PORTLAND, Ore. (KOIN) – As the City of Portland tackles its lack of housing and growing vacancies in downtown office buildings, the city passed two ordinances this week to incentivize converting commercial office space into residences.

One ordinance would cover up to $3 million of seismic retrofits, and the other would lower the seismic standard to levels required in other major cities in seismic areas. Portland’s current rules are higher than the national standard.

“If we want to be relevant going forward, this is the kind of strategy we need to pursue and think about,” said Mayor Ted Wheeler, during Wednesday’s city council meeting. “It causes us to rethink some of the rules that were put into place in the 1970s and 1980s and 1990s that may not have aged so well.”

But what could those conversions look like and what hurdles could the city face? Those are questions KOIN 6 took to Portland State University’s School of Architecture.

Sergio Palleroni, a professor of architecture at PSU and director of the Center for Public Interest Design, said having populations downtown creates healthier cities.

“We in architecture, especially in the last 100 years, we think every building is very specific to its function, and yet, we know historically, for thousands of years, buildings that serve multiple purposes are able to shift, make for more vital areas,” Palleroni said.

Palleroni added that these kinds of conversions are happening in other cities across Europe. But in Portland, it may take lowering more than just seismic codes. Issues could remain in plumbing, fire and accessibility standards that are higher for residences than offices..

“Plumbing is a huge issue, how are you going to get all those bathrooms in? Kitchens, those have different fire codes and health requirements and stuff…” Palleroni said. “There’s going to be some changes in code, there’s going to be some changes in what we expect buildings to do. We may have to lower the barrier in some of the things.”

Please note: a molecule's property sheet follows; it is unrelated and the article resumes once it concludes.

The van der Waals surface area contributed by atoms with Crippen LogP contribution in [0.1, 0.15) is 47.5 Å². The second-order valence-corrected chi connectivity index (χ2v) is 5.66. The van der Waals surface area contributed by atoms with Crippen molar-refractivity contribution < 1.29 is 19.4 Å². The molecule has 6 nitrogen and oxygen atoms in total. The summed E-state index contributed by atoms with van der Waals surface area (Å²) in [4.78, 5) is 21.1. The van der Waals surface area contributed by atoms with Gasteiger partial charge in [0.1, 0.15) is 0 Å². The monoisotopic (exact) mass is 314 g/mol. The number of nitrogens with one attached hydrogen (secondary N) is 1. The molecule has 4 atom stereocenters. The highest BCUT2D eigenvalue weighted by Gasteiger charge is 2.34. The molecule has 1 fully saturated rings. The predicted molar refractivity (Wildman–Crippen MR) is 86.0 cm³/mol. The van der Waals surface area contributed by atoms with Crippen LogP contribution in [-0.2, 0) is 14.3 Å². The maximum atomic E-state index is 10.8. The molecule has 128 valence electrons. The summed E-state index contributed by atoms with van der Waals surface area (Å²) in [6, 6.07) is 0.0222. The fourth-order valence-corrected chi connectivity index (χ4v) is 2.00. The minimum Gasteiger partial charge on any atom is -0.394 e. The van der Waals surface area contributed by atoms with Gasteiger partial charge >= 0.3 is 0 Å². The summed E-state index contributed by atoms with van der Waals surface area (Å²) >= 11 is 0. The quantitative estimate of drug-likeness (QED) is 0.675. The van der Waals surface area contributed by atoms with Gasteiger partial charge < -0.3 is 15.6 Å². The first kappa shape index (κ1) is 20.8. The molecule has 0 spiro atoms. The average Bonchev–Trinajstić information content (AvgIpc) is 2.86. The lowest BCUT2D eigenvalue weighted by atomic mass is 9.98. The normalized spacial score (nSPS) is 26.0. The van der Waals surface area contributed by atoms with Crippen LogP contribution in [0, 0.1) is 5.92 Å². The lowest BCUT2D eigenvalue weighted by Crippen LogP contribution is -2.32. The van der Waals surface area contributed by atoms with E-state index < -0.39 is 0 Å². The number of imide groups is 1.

In larger office buildings, that could mean looking into types of housing with shared communal spaces, like bathrooms. It’s an idea the city will consider as affordable housing helps solve Portland’s homeless crisis.

“We’ll have to introduce bathrooms and kitchens and things like that, but we may not introduce as many as in normal housing. Some of it, we may need to share – which may lead to a different kind of housing,” said Palleroni. “The way as Americans, we’ve expected to have our own kingdom, we have everything in our house. Maybe we have to move a little more to like Europe where people share things, amenities.”

Despite the potential code and transition hurdles, Palleroni said that Portland – with an abundance of parks and public transportation – is the best example for this method of living, 

“Wouldn’t it be great to put people of all economic levels here in the heart where they can take advantage of these things? Because otherwise, we have a city that’s a big donut where nobody lives…” Palleroni said. “I can think of few cities in the country where it would be more tactical and more productive to do what’s being proposed.”

So far, the city has only identified about a dozen buildings that will be able to be turned into housing, but those behind the new ordinances say it’s a first step in the right direction.